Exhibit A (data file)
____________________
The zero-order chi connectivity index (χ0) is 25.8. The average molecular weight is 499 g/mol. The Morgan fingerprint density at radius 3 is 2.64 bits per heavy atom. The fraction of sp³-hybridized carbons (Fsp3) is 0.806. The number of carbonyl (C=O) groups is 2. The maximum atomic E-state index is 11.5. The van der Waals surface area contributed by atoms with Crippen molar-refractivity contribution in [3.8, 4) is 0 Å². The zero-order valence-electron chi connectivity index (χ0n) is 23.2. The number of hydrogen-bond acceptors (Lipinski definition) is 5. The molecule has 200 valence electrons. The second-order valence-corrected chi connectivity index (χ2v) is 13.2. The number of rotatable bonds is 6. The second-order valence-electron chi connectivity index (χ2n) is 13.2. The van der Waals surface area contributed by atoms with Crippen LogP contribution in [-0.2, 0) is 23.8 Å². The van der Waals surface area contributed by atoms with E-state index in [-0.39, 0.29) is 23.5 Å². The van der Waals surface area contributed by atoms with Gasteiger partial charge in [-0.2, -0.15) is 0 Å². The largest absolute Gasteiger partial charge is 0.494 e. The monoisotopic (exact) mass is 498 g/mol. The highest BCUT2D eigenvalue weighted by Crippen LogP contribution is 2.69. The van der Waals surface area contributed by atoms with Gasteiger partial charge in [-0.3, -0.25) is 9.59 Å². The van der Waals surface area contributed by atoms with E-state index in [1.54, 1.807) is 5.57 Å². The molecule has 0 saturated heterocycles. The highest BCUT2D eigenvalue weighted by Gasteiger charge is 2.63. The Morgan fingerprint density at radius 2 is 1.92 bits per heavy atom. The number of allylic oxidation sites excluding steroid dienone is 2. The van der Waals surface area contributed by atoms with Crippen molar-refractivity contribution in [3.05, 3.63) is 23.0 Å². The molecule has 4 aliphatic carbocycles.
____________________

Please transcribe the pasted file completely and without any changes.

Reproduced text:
The zero-order chi connectivity index (χ0) is 25.8. The average molecular weight is 499 g/mol. The Morgan fingerprint density at radius 3 is 2.64 bits per heavy atom. The fraction of sp³-hybridized carbons (Fsp3) is 0.806. The number of carbonyl (C=O) groups is 2. The maximum atomic E-state index is 11.5. The van der Waals surface area contributed by atoms with Crippen molar-refractivity contribution in [3.8, 4) is 0 Å². The zero-order valence-electron chi connectivity index (χ0n) is 23.2. The number of hydrogen-bond acceptors (Lipinski definition) is 5. The molecule has 200 valence electrons. The second-order valence-corrected chi connectivity index (χ2v) is 13.2. The number of rotatable bonds is 6. The second-order valence-electron chi connectivity index (χ2n) is 13.2. The van der Waals surface area contributed by atoms with Crippen LogP contribution in [-0.2, 0) is 23.8 Å². The van der Waals surface area contributed by atoms with E-state index in [-0.39, 0.29) is 23.5 Å². The van der Waals surface area contributed by atoms with Gasteiger partial charge in [-0.2, -0.15) is 0 Å². The largest absolute Gasteiger partial charge is 0.494 e. The monoisotopic (exact) mass is 498 g/mol. The highest BCUT2D eigenvalue weighted by Crippen LogP contribution is 2.69. The van der Waals surface area contributed by atoms with Gasteiger partial charge in [-0.3, -0.25) is 9.59 Å². The van der Waals surface area contributed by atoms with E-state index in [1.54, 1.807) is 5.57 Å². The molecule has 0 saturated heterocycles. The highest BCUT2D eigenvalue weighted by Gasteiger charge is 2.63. The Morgan fingerprint density at radius 2 is 1.92 bits per heavy atom. The number of allylic oxidation sites excluding steroid dienone is 2. The van der Waals surface area contributed by atoms with Crippen molar-refractivity contribution in [3.05, 3.63) is 23.0 Å². The molecule has 4 aliphatic carbocycles.